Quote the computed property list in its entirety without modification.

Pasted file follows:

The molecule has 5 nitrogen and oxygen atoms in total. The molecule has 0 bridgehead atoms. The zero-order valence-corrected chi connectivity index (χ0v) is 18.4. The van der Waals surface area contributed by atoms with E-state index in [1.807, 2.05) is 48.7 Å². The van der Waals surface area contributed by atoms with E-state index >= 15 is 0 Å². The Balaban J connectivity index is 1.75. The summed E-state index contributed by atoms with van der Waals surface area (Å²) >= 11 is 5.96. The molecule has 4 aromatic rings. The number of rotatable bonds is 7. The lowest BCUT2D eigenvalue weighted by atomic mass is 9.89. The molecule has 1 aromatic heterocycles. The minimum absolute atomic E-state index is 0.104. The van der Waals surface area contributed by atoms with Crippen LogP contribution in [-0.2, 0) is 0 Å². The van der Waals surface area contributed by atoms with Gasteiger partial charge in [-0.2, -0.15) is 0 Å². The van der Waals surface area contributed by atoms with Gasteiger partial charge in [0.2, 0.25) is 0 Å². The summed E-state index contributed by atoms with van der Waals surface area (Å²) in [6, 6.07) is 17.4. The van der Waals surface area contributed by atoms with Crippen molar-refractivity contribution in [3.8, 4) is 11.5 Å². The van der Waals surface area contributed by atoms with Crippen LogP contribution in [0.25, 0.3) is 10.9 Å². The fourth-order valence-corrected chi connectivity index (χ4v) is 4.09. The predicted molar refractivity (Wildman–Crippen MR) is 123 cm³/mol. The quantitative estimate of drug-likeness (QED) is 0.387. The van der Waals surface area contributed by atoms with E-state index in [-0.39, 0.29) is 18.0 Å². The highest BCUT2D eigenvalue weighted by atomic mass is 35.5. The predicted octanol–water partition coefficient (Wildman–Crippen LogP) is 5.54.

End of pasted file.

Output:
The molecule has 5 nitrogen and oxygen atoms in total. The molecule has 0 bridgehead atoms. The zero-order valence-corrected chi connectivity index (χ0v) is 18.4. The van der Waals surface area contributed by atoms with E-state index in [1.807, 2.05) is 48.7 Å². The van der Waals surface area contributed by atoms with E-state index >= 15 is 0 Å². The Balaban J connectivity index is 1.75. The summed E-state index contributed by atoms with van der Waals surface area (Å²) >= 11 is 5.96. The molecule has 4 aromatic rings. The number of rotatable bonds is 7. The lowest BCUT2D eigenvalue weighted by atomic mass is 9.89. The molecule has 1 aromatic heterocycles. The minimum absolute atomic E-state index is 0.104. The van der Waals surface area contributed by atoms with Crippen LogP contribution in [-0.2, 0) is 0 Å². The van der Waals surface area contributed by atoms with Gasteiger partial charge in [-0.2, -0.15) is 0 Å². The van der Waals surface area contributed by atoms with Gasteiger partial charge in [0.2, 0.25) is 0 Å². The summed E-state index contributed by atoms with van der Waals surface area (Å²) in [6, 6.07) is 17.4. The van der Waals surface area contributed by atoms with Crippen molar-refractivity contribution in [3.8, 4) is 11.5 Å². The van der Waals surface area contributed by atoms with Crippen LogP contribution in [0.25, 0.3) is 10.9 Å². The fourth-order valence-corrected chi connectivity index (χ4v) is 4.09. The predicted molar refractivity (Wildman–Crippen MR) is 123 cm³/mol. The quantitative estimate of drug-likeness (QED) is 0.387. The van der Waals surface area contributed by atoms with E-state index in [-0.39, 0.29) is 18.0 Å². The highest BCUT2D eigenvalue weighted by atomic mass is 35.5. The predicted octanol–water partition coefficient (Wildman–Crippen LogP) is 5.54.